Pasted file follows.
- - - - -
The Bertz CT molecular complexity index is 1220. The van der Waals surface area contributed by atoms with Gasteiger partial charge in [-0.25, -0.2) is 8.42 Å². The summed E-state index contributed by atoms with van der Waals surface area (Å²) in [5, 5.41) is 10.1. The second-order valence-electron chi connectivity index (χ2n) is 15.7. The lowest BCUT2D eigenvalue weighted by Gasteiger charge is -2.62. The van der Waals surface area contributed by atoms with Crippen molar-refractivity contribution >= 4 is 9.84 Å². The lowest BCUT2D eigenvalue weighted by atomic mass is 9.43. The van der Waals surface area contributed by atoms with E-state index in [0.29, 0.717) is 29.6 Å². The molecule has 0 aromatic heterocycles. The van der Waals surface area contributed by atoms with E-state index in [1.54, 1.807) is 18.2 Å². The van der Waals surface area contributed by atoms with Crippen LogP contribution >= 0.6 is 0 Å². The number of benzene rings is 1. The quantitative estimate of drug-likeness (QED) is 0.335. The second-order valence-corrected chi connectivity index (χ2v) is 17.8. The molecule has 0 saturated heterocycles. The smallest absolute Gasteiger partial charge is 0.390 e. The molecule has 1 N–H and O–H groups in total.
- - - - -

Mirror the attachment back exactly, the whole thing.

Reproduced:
The Bertz CT molecular complexity index is 1220. The van der Waals surface area contributed by atoms with Gasteiger partial charge in [-0.25, -0.2) is 8.42 Å². The summed E-state index contributed by atoms with van der Waals surface area (Å²) in [5, 5.41) is 10.1. The second-order valence-electron chi connectivity index (χ2n) is 15.7. The lowest BCUT2D eigenvalue weighted by Gasteiger charge is -2.62. The van der Waals surface area contributed by atoms with Crippen molar-refractivity contribution >= 4 is 9.84 Å². The lowest BCUT2D eigenvalue weighted by atomic mass is 9.43. The van der Waals surface area contributed by atoms with E-state index in [0.29, 0.717) is 29.6 Å². The molecule has 0 aromatic heterocycles. The van der Waals surface area contributed by atoms with E-state index in [1.54, 1.807) is 18.2 Å². The van der Waals surface area contributed by atoms with Crippen LogP contribution >= 0.6 is 0 Å². The number of benzene rings is 1. The quantitative estimate of drug-likeness (QED) is 0.335. The second-order valence-corrected chi connectivity index (χ2v) is 17.8. The molecule has 0 saturated heterocycles. The smallest absolute Gasteiger partial charge is 0.390 e. The molecule has 1 N–H and O–H groups in total.